Companies Lacking Social Media Maturity in Eyes of Employees

Despite a growing acceptance of the importance of social business, 52% of business professionals would rate their company 3/10 or less in terms of social media maturity.

52% of business professionals rank their company 3/10 or lower for business maturity. Image courtesy MIT Sloan Management Review.
52% of business professionals rank their company 3/10 or lower for business maturity. Image courtesy MIT Sloan Management Review.

MIT Sloan Management Review, in collaboration with Deloitte, surveyed 2,545 business professionals in 99 countries on the subject of social business. Their findings showed a clear shift between 2011 and 2012 in how social technologies are viewed in a business setting (view the full infographic below).

The perceived importance of social business grew across all industries, with noteworthy jumps in the Energy and Utilities, Telecommunications and Consumer Goods sectors. And 70% of respondents personally believe that social business is an opportunity to fundamentally change how their business works.

Unfortunately, this doesn’t mean they’re all convinced. Only 36% of the surveyed professionals view social business as important. It’s double the percentage from 2011, but it’s still much too low.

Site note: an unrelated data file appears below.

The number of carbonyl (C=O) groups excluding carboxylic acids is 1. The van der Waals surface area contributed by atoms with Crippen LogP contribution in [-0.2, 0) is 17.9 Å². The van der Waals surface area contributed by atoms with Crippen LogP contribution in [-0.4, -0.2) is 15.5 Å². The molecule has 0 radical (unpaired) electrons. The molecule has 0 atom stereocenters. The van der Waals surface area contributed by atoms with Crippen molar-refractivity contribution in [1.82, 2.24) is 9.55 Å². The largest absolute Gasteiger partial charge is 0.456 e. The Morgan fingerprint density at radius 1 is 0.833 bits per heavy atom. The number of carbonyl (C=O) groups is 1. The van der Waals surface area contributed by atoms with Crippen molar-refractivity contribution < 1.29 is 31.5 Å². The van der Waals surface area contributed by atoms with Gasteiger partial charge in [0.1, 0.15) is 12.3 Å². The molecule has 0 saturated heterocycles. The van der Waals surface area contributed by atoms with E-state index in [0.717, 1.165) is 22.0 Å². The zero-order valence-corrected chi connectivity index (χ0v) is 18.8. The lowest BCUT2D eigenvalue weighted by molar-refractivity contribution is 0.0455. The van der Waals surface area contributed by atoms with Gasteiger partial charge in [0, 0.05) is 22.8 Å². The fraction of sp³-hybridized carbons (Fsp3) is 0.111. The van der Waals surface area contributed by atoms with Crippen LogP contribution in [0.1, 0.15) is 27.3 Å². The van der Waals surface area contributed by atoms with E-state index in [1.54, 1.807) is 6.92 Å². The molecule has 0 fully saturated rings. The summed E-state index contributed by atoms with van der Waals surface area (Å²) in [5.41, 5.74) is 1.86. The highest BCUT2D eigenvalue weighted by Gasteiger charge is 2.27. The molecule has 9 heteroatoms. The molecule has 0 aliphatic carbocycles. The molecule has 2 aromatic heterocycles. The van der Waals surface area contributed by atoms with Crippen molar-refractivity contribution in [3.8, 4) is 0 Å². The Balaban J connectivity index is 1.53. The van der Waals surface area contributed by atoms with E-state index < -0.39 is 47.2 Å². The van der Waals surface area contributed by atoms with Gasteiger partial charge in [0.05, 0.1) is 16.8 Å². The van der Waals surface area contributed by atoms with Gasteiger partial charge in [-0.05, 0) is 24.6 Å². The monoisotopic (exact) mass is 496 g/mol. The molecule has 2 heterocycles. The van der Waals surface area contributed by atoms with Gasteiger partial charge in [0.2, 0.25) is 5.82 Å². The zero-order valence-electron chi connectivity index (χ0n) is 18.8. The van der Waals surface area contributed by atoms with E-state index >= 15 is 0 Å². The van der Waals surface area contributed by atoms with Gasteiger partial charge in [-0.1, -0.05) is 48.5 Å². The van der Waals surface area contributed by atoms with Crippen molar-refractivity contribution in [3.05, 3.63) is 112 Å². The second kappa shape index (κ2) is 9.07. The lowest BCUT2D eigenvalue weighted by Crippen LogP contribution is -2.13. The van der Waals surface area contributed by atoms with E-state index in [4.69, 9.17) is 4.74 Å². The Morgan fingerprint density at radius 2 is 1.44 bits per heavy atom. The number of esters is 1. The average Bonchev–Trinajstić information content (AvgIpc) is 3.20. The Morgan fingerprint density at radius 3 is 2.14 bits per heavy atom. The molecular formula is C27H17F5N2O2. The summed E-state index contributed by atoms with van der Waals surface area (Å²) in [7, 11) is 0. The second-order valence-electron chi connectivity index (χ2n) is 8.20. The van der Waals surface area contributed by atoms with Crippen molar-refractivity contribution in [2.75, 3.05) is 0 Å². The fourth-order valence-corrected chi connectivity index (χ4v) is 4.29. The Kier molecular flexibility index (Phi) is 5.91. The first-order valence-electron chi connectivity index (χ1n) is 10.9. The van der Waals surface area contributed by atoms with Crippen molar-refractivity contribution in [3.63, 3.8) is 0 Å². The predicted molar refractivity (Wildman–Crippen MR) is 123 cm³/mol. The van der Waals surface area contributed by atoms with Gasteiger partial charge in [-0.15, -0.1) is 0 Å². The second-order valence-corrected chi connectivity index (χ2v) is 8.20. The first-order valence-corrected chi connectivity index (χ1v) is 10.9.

It is this reluctance that has likely slowed progress on developing social businesses. People may only be using social technologies because they feel that they have to. The exact question asked by the MIT Sloan Management Review was “Imagine an organization transformed by social tools that drive collaboration and information sharing across the enterprise and integrate social data into operational processes. How close is your company to achieving this ideal?” With 52% of business professionals rating their own company a 3/10 or less in social maturity, they obviously do not believe they are anywhere close to this. If the reason they’re increasing their use of social technologies is because they see everyone else doing it, clearly business professionals are not yet being exposed to the evidence and data illustrating the direct business benefits (ROI) of social.

Nor do they have a clear grasp of how to utilize social tools across their business. Of the 44% of respondents that are implementing social initiatives in their departments, over half are only doing “pilot projects.” It’s all a test, an experiment rather than a strategy.

We will explore the specific challenges these business professionals are facing in our next blog post, “The Importance of Social Business: Barriers to Social Maturity.”

Infographic courtesy MIT Sloan Management Review.
Infographic courtesy MIT Sloan Management Review.


Learn more about implementing a social business strategy with 8 Tips For Social Business.